The trailer is equally straightforward. We see C.J. (Eden Duncan-Smith) and Sebastian (Dante Crichlow) geeking out over their science experiment, excited about what it would mean for their college prospects should they actually get their time travel device to work. There's the obligatory shout-out to Einstein, whose general theory of relativity at least offers the (highly improbable) possibility of traveling back in time. Even if that were somehow possible, and with a portable device that fits in a backpack, there's still the question of whether it's possible to change the past. (Lost had it right: "Whatever happened, happened.")
In honor of Earth Day, the folks at Turo got in touch to tell me about the rising popularity of electric vehicles on the car sharing platform. For the uninitiated, Turo is a site that lets people rent out their vehicles when they're not using them—and yes, it includes insurance in case the renter does something they're not supposed to. Increasingly, the vehicles that people are looking for, and the vehicles they're sharing, are electric. In fact, the supply of EVs on Turo grew by 1.5 times the rate of hybrids or conventionally powered vehicles in 2017 and 1.6 times in 2018. The growth in demand is lagging a little, but demand for EVs still grew at 1.4 times the rate of hybrids and conventionally powered vehicles in 2017 and 1.5 times in 2018.
There are no prizes for guessing that much of this growth was from people adding Teslas to the platform and people correspondingly looking to rent Teslas. In 2014, there were just 67 Teslas for rent on Turo. At the time of writing, the company tells me that there are now 6,000 Teslas on the site.
As we discovered in January, the most popular car to rent on Turo last year was the Jeep Wrangler, and for 2018, none of the top five most-rented cars were battery EVs. But the Model S was in sixth place back then, with the Model X in tenth and the new Model 3 just one spot behind. "It's fascinating to see how popular EVs have become over the last year," explained Andre Haddad, Turo's CEO. "The Model 3 only showed up last spring, then started to take off in the summer as more people got their cars. And in Q4 2018, the Model 3 had overtaken the Model X." (Haddad also owns a Model S, Model X, and Model 3, all of which he rents out on the platform.)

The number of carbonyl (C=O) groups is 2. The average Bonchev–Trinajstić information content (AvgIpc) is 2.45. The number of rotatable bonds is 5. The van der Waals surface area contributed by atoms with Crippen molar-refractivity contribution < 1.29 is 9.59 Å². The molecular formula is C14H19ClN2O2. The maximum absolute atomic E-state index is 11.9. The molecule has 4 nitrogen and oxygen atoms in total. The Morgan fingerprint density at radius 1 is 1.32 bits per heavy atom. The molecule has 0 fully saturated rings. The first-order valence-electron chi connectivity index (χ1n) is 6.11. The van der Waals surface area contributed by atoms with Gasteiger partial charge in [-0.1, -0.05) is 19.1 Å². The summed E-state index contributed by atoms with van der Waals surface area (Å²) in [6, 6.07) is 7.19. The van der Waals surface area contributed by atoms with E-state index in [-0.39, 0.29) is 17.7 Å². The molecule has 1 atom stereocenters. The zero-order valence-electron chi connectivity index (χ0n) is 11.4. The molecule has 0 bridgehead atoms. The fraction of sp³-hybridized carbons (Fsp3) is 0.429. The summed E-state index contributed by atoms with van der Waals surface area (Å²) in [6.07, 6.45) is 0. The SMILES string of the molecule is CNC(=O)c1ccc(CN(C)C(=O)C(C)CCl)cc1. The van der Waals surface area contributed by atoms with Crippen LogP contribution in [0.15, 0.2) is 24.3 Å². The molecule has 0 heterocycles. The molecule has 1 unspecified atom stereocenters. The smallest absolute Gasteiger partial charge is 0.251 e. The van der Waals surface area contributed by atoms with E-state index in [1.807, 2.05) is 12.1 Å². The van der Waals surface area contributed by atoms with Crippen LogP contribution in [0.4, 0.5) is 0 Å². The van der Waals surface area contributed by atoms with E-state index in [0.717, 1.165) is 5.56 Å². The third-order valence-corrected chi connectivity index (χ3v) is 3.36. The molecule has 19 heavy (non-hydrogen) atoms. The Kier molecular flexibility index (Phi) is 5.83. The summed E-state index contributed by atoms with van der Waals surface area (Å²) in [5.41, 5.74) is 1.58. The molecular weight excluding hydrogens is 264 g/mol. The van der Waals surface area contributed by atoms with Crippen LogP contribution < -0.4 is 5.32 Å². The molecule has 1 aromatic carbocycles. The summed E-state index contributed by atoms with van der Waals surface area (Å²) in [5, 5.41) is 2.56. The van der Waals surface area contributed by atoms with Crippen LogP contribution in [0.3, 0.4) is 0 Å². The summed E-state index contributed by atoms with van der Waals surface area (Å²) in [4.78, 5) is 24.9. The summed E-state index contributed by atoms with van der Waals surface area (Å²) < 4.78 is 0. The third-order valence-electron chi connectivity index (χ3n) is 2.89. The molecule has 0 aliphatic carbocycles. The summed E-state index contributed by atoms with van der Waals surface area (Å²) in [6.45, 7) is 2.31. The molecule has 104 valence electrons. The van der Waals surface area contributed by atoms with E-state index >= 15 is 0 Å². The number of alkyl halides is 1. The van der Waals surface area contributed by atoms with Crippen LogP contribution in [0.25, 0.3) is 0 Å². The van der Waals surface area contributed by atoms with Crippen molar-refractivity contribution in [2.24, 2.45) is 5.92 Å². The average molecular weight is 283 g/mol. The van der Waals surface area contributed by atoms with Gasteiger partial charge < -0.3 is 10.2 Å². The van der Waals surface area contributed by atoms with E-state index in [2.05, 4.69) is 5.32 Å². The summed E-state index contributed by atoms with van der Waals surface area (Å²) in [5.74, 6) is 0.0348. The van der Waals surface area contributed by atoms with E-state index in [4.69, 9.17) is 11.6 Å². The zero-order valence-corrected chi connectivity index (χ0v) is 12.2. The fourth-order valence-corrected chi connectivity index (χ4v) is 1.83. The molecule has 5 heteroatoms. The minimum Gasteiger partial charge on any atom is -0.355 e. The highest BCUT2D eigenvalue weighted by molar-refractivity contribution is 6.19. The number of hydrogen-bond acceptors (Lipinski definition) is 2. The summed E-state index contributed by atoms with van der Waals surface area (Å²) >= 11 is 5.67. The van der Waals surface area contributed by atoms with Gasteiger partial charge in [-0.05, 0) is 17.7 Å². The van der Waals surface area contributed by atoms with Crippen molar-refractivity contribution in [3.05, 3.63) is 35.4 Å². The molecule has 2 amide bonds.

MD Anderson Cancer Center in Houston, Texas has forced out three senior researchers with ties to China. The move comes amid nationwide investigations by federal officials into whether researchers are pilfering intellectual property from US research institutions and running “shadow laboratories” abroad, according to a joint report by Science magazine and the Houston Chronicle.
The National Institutes of Health began sending letters to the elite cancer center last August regarding the conduct of five researchers there. The letters discussed “serious violations” of NIH policies, including leaking confidential NIH grant proposals under peer review to individuals in China, failing to disclose financial ties in China, and other conflicts of interest. MD Anderson moved to terminate three of those researchers, two of whom resigned during the termination process. The center cleared the fourth and is still investigation the fifth.
The move follows years of probing from the FBI, which first contacted MD Anderson back in 2015 with such concerns, according to MD Anderson President Dr. Peter Pisters. In December 2017, MD Anderson handed over hard drives containing employee emails to FBI investigators. That same year, a report by the US Commission on the Theft of American Intellectual Property used some rough calculations to estimate that IP theft by all parties cost the country upward of $225 billion, potentially as high as $600 billion, each year. The report called China the “world’s principal IP infringer.”
Charter Communications won't be kicked out of New York after all.
Nine months after a New York government agency ordered Charter to leave the state over its alleged failure to comply with merger conditions, state officials have announced a settlement that will let Charter stay in New York in exchange for further broadband expansions. The settlement will enforce a new version of the original merger conditions and require a $12 million payment, about half of which could help other ISPs deploy broadband.